L.A. City Council backs proposed settlement that could reduce DWP rate hikes

The Los Angeles Department of Water and Power headquarters, pictured in 2015. The DWP sends more than $200 million each year to the city budget, even as customers' rates steadily climb.
(Robert Gauthier / Los Angeles Times)

The Los Angeles City Council backed a proposed legal settlement Wednesday that could reduce the electric bills of Department of Water and Power customers by hundreds of millions of dollars over the next four years.

The agreement, if approved by a judge, would resolve three lawsuits that took aim at the city’s long-standing practice of using 8% of the DWP’s yearly electricity revenue to balance the city budget.

The city’s general fund, which pays for police patrols, firefighters and other basic services, received about $267 million from the DWP in the 2015-16 fiscal year.

DWP critics had called the yearly payment an illegal tax increase. The utility sent the money in that same period, when the council voted to increase electricity rates by an average of nearly 3.9% a year.


Under the proposed settlement, the DWP would credit its customers for 8% of the money generated by a rate hike approved last year. The credit — which would be deducted from future DWP bills — would cover rate hike revenue collected during the 15-month period that ends June 30.

The city would put $52 million into a fund that would cover those credits, according to the settlement proposal. However, the final amount needed could change.

The settlement would also require the DWP to reduce by 8% rate hikes that were approved last year that would go into effect between July 1 and 2020, according to a city official familiar with the settlement agreement. That reduction could deliver hundreds of millions of dollars more, said the official, who was not authorized to speak publicly about the matter.

The settlement would also allow the city to dodge a major financial bullet.

Under the proposal, the DWP would continue to send its yearly payment to the general fund. However, the size of the payment would be lower — representing 8% of the power revenue collected by the utility under a rate ordinance approved in 2008.

That decreased payment is already reflected in Mayor Eric Garcetti’s budget for the upcoming fiscal year, which was signed last week. The mayor’s spending plan calls for the DWP to send $242.5 million to the general fund, a decrease of almost $25 million compared with two years ago.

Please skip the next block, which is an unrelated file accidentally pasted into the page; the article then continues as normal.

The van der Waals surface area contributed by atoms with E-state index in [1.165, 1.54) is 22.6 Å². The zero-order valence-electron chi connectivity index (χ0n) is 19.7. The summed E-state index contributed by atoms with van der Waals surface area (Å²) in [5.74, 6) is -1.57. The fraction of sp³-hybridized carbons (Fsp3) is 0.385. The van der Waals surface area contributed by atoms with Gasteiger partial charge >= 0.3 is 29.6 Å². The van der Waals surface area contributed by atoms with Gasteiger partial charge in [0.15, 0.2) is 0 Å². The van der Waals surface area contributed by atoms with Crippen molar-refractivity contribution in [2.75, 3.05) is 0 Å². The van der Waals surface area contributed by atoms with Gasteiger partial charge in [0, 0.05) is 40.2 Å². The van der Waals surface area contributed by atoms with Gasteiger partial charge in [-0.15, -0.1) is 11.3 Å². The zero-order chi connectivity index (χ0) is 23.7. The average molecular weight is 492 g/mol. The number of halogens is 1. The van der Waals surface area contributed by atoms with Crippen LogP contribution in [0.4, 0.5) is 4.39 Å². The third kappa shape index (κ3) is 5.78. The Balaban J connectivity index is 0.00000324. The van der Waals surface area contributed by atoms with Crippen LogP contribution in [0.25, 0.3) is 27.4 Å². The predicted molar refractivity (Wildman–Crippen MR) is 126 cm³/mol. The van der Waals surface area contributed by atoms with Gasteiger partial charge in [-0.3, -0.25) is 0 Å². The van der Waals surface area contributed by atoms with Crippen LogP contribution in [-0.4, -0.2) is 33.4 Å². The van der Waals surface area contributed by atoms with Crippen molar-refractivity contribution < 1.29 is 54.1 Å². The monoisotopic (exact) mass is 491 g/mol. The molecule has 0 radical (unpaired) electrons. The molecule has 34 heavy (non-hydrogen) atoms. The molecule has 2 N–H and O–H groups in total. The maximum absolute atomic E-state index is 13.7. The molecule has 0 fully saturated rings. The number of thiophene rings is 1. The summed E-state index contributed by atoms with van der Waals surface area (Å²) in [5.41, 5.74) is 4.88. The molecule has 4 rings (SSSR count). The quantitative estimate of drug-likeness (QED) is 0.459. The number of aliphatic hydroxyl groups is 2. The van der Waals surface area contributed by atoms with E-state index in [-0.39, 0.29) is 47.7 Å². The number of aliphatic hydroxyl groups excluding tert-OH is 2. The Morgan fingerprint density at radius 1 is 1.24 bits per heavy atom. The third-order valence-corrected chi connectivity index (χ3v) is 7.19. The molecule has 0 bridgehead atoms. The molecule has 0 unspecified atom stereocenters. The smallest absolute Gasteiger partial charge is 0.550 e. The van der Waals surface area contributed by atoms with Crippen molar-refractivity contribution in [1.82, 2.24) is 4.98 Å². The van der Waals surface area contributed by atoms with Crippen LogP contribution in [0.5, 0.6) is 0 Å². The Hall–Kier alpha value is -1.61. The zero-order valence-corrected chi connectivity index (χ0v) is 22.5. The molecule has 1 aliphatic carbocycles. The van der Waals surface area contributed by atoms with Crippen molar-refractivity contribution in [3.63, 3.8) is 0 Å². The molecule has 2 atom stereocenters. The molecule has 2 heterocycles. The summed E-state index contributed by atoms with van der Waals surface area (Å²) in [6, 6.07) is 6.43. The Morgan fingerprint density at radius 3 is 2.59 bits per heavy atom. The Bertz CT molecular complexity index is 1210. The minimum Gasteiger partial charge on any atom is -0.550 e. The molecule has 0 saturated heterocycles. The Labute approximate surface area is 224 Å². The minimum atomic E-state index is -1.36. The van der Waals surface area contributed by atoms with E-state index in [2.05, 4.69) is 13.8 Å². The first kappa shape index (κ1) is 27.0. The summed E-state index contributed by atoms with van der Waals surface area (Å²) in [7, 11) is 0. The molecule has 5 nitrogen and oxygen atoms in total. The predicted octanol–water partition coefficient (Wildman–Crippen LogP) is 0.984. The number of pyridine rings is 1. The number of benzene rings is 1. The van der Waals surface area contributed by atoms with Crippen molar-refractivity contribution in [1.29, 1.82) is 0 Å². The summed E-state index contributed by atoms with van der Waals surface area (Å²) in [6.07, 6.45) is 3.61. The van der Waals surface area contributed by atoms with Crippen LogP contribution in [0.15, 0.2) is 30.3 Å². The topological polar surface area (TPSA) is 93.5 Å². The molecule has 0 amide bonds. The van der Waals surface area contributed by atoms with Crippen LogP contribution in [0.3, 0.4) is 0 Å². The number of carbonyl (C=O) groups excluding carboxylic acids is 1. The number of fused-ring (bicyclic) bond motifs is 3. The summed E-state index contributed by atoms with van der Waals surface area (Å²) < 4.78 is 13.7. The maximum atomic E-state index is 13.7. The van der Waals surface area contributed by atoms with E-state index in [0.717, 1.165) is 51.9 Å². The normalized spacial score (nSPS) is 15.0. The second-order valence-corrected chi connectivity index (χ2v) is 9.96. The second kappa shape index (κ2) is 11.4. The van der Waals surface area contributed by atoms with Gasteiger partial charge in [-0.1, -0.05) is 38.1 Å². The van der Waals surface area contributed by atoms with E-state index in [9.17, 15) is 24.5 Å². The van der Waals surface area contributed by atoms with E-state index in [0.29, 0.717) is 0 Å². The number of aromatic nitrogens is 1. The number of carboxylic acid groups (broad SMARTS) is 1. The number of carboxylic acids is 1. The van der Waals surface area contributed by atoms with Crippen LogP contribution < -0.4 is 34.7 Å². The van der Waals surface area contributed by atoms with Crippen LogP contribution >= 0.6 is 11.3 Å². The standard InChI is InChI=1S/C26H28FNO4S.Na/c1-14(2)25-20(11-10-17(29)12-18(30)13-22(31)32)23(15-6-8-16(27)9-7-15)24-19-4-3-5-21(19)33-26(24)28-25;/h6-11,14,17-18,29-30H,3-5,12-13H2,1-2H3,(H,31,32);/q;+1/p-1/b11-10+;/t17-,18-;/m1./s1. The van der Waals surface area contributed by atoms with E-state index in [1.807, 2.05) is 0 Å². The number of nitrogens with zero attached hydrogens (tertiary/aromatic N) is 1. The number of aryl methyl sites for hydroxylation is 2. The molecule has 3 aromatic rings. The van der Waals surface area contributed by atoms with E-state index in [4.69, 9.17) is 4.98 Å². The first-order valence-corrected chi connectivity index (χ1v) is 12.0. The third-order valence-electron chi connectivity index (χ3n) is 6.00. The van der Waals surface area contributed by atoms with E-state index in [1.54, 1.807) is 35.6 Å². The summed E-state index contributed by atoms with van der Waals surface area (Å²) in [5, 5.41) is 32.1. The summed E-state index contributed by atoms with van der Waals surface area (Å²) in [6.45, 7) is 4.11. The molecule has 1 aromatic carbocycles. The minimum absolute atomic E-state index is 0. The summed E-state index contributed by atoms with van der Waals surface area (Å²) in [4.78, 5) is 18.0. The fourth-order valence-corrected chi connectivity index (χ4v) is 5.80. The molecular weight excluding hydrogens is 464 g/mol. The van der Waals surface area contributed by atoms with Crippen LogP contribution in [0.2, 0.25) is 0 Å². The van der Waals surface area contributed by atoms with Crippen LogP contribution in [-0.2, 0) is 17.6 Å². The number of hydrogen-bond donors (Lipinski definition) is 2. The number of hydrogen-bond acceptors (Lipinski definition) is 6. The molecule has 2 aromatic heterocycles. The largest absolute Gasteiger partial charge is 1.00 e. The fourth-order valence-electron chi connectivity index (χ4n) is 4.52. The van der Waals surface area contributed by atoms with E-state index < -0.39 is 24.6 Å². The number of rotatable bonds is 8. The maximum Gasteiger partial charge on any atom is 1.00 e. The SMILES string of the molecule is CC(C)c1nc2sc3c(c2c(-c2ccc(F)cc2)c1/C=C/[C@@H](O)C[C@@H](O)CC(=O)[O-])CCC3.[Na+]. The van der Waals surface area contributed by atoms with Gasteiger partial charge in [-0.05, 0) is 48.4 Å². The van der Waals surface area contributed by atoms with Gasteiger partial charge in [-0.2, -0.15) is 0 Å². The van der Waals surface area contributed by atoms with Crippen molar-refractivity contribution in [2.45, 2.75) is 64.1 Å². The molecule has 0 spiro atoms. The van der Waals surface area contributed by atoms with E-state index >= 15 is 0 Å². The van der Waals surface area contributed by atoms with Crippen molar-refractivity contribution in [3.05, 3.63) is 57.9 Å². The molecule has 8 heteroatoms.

Garcetti spokesman George Kivork declined to discuss details of the settlement, saying only that the mayor supports the council’s decision to move the proposal forward. But last month, Garcetti described the decrease in the DWP transfer as a major contributor to the city’s budget shortfall.

Under the settlement, city officials will be prohibited from increasing the percentage of the transfer. “That’s now a capped number,” Garcetti said during last month’s question-and-answer session on his budget plan.

The transfer currently represents about 4% of the city’s general fund revenue.

Attorneys for the plaintiffs in the three cases did not respond to requests from The Times for comment.

Opponents of the DWP transfer had argued that it violates Proposition 26, approved by state voters in 2010. Proposition 26 bars public utilities like the DWP from charging more for government services than it costs to provide them.

By transferring 8% of the DWP’s electricity revenue to the budget, the city was overcharging ratepayers 8%, opponents charged.

The transfer has grown in recent years, even as city leaders imposed higher costs on its customers. In March 2016, the council approved a five-year package of rate hikes that represented an average increase of 3.86% per year. DWP spokesman Joe Ramallo said the five-year package of rate increases will be smaller, thanks in part to lower-than-expected natural gas prices.


Vanessa Rodriguez, spokeswoman for City Council President Herb Wesson, confirmed that the council had put forth a settlement proposal but declined to discuss specifics.

Los Angeles is not the only city facing a challenge to its utility transfer. This year, a Superior Court judge ruled that Glendale transferred money from its electric utility to its general fund in violation of Proposition 26.

The judge ordered Glendale to repay its ratepayers nearly $57 million in power revenue. Lawyers for Glendale have filed an appeal.

Twitter: @DavidZahniser